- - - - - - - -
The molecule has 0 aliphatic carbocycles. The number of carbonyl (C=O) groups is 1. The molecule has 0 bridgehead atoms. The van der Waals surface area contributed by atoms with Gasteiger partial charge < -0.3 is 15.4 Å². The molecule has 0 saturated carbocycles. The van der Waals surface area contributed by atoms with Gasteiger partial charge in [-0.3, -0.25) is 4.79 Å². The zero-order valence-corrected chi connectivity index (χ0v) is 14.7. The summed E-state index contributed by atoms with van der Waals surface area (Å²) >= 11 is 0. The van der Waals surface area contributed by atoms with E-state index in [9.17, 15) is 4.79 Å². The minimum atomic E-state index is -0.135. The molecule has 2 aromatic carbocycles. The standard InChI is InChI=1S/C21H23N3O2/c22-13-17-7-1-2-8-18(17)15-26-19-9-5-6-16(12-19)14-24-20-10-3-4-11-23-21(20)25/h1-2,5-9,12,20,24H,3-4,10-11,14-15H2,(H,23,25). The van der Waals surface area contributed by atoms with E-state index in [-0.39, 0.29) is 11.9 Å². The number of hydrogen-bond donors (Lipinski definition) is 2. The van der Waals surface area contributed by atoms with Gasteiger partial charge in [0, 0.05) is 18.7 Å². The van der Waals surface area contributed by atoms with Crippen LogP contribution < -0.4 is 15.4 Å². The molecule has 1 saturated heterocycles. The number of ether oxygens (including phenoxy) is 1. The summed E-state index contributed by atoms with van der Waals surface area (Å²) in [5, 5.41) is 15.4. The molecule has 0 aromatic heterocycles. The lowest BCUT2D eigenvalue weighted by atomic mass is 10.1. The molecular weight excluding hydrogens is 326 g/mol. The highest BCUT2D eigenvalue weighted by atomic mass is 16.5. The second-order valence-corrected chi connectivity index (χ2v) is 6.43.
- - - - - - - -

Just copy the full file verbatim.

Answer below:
The molecule has 0 aliphatic carbocycles. The number of carbonyl (C=O) groups is 1. The molecule has 0 bridgehead atoms. The van der Waals surface area contributed by atoms with Gasteiger partial charge < -0.3 is 15.4 Å². The molecule has 0 saturated carbocycles. The van der Waals surface area contributed by atoms with Gasteiger partial charge in [-0.3, -0.25) is 4.79 Å². The zero-order valence-corrected chi connectivity index (χ0v) is 14.7. The summed E-state index contributed by atoms with van der Waals surface area (Å²) >= 11 is 0. The van der Waals surface area contributed by atoms with E-state index in [9.17, 15) is 4.79 Å². The minimum atomic E-state index is -0.135. The molecule has 2 aromatic carbocycles. The standard InChI is InChI=1S/C21H23N3O2/c22-13-17-7-1-2-8-18(17)15-26-19-9-5-6-16(12-19)14-24-20-10-3-4-11-23-21(20)25/h1-2,5-9,12,20,24H,3-4,10-11,14-15H2,(H,23,25). The van der Waals surface area contributed by atoms with E-state index in [-0.39, 0.29) is 11.9 Å². The number of hydrogen-bond donors (Lipinski definition) is 2. The van der Waals surface area contributed by atoms with Gasteiger partial charge in [0, 0.05) is 18.7 Å². The van der Waals surface area contributed by atoms with Crippen LogP contribution < -0.4 is 15.4 Å². The molecule has 1 saturated heterocycles. The number of ether oxygens (including phenoxy) is 1. The summed E-state index contributed by atoms with van der Waals surface area (Å²) in [5, 5.41) is 15.4. The molecule has 0 aromatic heterocycles. The lowest BCUT2D eigenvalue weighted by atomic mass is 10.1. The molecular weight excluding hydrogens is 326 g/mol. The highest BCUT2D eigenvalue weighted by atomic mass is 16.5. The second-order valence-corrected chi connectivity index (χ2v) is 6.43.